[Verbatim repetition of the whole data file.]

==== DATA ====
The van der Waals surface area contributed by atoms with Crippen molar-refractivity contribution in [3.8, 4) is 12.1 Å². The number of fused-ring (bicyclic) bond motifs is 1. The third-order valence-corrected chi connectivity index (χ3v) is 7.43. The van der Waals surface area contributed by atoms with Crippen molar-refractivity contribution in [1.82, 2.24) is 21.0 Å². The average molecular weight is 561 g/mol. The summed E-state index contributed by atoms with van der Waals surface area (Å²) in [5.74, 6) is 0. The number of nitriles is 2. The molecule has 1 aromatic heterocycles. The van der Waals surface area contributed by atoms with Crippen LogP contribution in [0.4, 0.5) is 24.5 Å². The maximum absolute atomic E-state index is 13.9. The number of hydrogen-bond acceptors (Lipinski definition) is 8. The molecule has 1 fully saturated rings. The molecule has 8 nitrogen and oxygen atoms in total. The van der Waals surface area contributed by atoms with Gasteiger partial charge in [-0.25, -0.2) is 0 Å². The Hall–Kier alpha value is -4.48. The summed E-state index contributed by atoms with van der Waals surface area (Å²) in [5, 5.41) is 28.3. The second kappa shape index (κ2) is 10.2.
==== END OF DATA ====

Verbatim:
The van der Waals surface area contributed by atoms with Crippen molar-refractivity contribution in [3.8, 4) is 12.1 Å². The number of fused-ring (bicyclic) bond motifs is 1. The third-order valence-corrected chi connectivity index (χ3v) is 7.43. The van der Waals surface area contributed by atoms with Crippen molar-refractivity contribution in [1.82, 2.24) is 21.0 Å². The average molecular weight is 561 g/mol. The summed E-state index contributed by atoms with van der Waals surface area (Å²) in [5.74, 6) is 0. The number of nitriles is 2. The molecule has 1 aromatic heterocycles. The van der Waals surface area contributed by atoms with Crippen LogP contribution in [0.4, 0.5) is 24.5 Å². The maximum absolute atomic E-state index is 13.9. The number of hydrogen-bond acceptors (Lipinski definition) is 8. The molecule has 1 fully saturated rings. The molecule has 8 nitrogen and oxygen atoms in total. The van der Waals surface area contributed by atoms with Gasteiger partial charge in [-0.25, -0.2) is 0 Å². The Hall–Kier alpha value is -4.48. The summed E-state index contributed by atoms with van der Waals surface area (Å²) in [5, 5.41) is 28.3. The second kappa shape index (κ2) is 10.2.